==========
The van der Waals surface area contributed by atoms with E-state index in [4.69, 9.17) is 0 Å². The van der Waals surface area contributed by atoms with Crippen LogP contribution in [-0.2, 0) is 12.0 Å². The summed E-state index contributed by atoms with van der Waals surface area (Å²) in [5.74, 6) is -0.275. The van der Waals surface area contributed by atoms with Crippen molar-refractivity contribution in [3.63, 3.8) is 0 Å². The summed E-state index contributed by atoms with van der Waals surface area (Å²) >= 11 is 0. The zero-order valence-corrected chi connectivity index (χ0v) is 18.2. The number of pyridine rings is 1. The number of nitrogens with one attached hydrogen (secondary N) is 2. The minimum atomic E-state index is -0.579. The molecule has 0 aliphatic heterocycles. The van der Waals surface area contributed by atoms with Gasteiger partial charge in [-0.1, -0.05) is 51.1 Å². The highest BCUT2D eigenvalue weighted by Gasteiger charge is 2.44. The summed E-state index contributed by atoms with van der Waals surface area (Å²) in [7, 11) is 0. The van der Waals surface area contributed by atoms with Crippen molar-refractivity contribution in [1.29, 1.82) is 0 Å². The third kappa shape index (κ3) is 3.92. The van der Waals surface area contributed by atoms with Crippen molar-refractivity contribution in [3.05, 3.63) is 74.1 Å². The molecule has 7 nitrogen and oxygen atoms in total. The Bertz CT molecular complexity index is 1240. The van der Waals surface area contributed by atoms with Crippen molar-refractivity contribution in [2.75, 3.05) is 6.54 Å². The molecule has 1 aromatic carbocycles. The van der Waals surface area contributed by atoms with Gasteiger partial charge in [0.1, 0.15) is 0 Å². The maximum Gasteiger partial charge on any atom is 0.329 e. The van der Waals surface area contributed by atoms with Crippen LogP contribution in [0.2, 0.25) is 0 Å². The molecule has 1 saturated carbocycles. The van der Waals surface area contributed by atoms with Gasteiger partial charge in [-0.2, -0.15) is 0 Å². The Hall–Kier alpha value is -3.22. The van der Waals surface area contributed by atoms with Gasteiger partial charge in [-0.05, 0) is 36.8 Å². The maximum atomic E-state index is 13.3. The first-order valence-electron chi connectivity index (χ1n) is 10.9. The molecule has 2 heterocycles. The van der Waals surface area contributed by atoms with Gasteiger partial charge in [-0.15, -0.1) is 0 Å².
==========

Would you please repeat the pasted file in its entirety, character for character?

The van der Waals surface area contributed by atoms with E-state index in [4.69, 9.17) is 0 Å². The van der Waals surface area contributed by atoms with Crippen LogP contribution in [-0.2, 0) is 12.0 Å². The summed E-state index contributed by atoms with van der Waals surface area (Å²) in [5.74, 6) is -0.275. The van der Waals surface area contributed by atoms with Crippen molar-refractivity contribution in [3.63, 3.8) is 0 Å². The summed E-state index contributed by atoms with van der Waals surface area (Å²) >= 11 is 0. The zero-order valence-corrected chi connectivity index (χ0v) is 18.2. The number of pyridine rings is 1. The number of nitrogens with one attached hydrogen (secondary N) is 2. The minimum atomic E-state index is -0.579. The molecule has 0 aliphatic heterocycles. The van der Waals surface area contributed by atoms with Gasteiger partial charge in [-0.1, -0.05) is 51.1 Å². The highest BCUT2D eigenvalue weighted by Gasteiger charge is 2.44. The summed E-state index contributed by atoms with van der Waals surface area (Å²) in [7, 11) is 0. The van der Waals surface area contributed by atoms with Crippen molar-refractivity contribution in [1.29, 1.82) is 0 Å². The third kappa shape index (κ3) is 3.92. The van der Waals surface area contributed by atoms with Crippen molar-refractivity contribution in [3.05, 3.63) is 74.1 Å². The molecule has 7 nitrogen and oxygen atoms in total. The Bertz CT molecular complexity index is 1240. The van der Waals surface area contributed by atoms with Crippen molar-refractivity contribution in [2.75, 3.05) is 6.54 Å². The molecule has 1 aromatic carbocycles. The van der Waals surface area contributed by atoms with Gasteiger partial charge in [0.1, 0.15) is 0 Å². The maximum Gasteiger partial charge on any atom is 0.329 e. The van der Waals surface area contributed by atoms with Crippen LogP contribution in [0.2, 0.25) is 0 Å². The molecule has 1 saturated carbocycles. The van der Waals surface area contributed by atoms with Gasteiger partial charge in [-0.2, -0.15) is 0 Å². The Hall–Kier alpha value is -3.22. The van der Waals surface area contributed by atoms with Gasteiger partial charge in [-0.05, 0) is 36.8 Å². The maximum atomic E-state index is 13.3. The first-order valence-electron chi connectivity index (χ1n) is 10.9. The molecule has 2 heterocycles. The van der Waals surface area contributed by atoms with Gasteiger partial charge in [-0.15, -0.1) is 0 Å².